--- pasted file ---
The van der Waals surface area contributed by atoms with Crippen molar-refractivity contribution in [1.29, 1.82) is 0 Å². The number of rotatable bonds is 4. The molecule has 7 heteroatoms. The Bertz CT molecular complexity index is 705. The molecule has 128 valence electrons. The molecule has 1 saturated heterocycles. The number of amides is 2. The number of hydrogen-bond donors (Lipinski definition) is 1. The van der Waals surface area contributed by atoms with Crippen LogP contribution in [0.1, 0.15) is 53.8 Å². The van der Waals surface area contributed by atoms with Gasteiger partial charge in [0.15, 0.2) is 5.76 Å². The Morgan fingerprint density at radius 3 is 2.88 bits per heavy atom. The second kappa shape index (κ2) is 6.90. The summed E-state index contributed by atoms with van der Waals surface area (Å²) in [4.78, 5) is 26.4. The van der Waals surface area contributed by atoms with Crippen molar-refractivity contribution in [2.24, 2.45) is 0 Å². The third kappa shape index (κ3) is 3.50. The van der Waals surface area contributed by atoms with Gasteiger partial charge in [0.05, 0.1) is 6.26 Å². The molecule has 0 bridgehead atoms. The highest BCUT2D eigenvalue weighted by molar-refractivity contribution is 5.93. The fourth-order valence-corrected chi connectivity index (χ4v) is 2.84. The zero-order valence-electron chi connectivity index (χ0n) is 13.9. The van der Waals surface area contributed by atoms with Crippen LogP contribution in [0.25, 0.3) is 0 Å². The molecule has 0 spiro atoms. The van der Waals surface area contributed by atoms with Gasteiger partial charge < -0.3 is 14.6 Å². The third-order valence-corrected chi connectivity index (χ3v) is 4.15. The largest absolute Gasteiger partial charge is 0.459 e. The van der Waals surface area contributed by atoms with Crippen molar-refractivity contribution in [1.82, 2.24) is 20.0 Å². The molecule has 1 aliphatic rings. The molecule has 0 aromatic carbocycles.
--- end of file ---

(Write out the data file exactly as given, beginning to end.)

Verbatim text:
The van der Waals surface area contributed by atoms with Crippen molar-refractivity contribution in [1.29, 1.82) is 0 Å². The number of rotatable bonds is 4. The molecule has 7 heteroatoms. The Bertz CT molecular complexity index is 705. The molecule has 128 valence electrons. The molecule has 1 saturated heterocycles. The number of amides is 2. The number of hydrogen-bond donors (Lipinski definition) is 1. The van der Waals surface area contributed by atoms with Crippen LogP contribution in [0.1, 0.15) is 53.8 Å². The van der Waals surface area contributed by atoms with Gasteiger partial charge in [0.15, 0.2) is 5.76 Å². The Morgan fingerprint density at radius 3 is 2.88 bits per heavy atom. The second kappa shape index (κ2) is 6.90. The summed E-state index contributed by atoms with van der Waals surface area (Å²) in [4.78, 5) is 26.4. The van der Waals surface area contributed by atoms with Crippen molar-refractivity contribution in [2.24, 2.45) is 0 Å². The third kappa shape index (κ3) is 3.50. The van der Waals surface area contributed by atoms with Gasteiger partial charge in [0.05, 0.1) is 6.26 Å². The molecule has 0 bridgehead atoms. The highest BCUT2D eigenvalue weighted by molar-refractivity contribution is 5.93. The fourth-order valence-corrected chi connectivity index (χ4v) is 2.84. The zero-order valence-electron chi connectivity index (χ0n) is 13.9. The van der Waals surface area contributed by atoms with Crippen LogP contribution in [0.25, 0.3) is 0 Å². The molecule has 0 spiro atoms. The van der Waals surface area contributed by atoms with Gasteiger partial charge < -0.3 is 14.6 Å². The third-order valence-corrected chi connectivity index (χ3v) is 4.15. The largest absolute Gasteiger partial charge is 0.459 e. The van der Waals surface area contributed by atoms with Crippen molar-refractivity contribution in [1.82, 2.24) is 20.0 Å². The molecule has 1 aliphatic rings. The molecule has 0 aromatic carbocycles.